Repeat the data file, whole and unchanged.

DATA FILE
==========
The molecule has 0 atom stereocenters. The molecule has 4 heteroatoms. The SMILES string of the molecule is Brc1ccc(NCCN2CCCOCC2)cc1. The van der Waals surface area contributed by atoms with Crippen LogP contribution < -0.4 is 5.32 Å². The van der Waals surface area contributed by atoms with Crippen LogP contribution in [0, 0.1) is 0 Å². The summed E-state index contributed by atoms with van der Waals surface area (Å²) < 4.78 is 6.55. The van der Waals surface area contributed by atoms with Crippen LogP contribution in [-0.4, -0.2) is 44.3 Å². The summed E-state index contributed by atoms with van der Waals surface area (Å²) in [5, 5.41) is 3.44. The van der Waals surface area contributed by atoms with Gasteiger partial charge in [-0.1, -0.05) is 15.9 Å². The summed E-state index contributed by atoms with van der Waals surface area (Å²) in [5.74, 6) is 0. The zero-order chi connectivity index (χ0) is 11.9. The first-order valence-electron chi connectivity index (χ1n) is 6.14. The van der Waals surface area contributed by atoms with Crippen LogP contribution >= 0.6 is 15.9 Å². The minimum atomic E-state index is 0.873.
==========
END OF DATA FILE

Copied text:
The molecule has 0 atom stereocenters. The molecule has 4 heteroatoms. The SMILES string of the molecule is Brc1ccc(NCCN2CCCOCC2)cc1. The van der Waals surface area contributed by atoms with Crippen LogP contribution < -0.4 is 5.32 Å². The van der Waals surface area contributed by atoms with Crippen LogP contribution in [0, 0.1) is 0 Å². The summed E-state index contributed by atoms with van der Waals surface area (Å²) < 4.78 is 6.55. The van der Waals surface area contributed by atoms with Crippen LogP contribution in [-0.4, -0.2) is 44.3 Å². The summed E-state index contributed by atoms with van der Waals surface area (Å²) in [5, 5.41) is 3.44. The van der Waals surface area contributed by atoms with Gasteiger partial charge in [-0.1, -0.05) is 15.9 Å². The summed E-state index contributed by atoms with van der Waals surface area (Å²) in [5.74, 6) is 0. The zero-order chi connectivity index (χ0) is 11.9. The first-order valence-electron chi connectivity index (χ1n) is 6.14. The van der Waals surface area contributed by atoms with Crippen LogP contribution >= 0.6 is 15.9 Å². The minimum atomic E-state index is 0.873.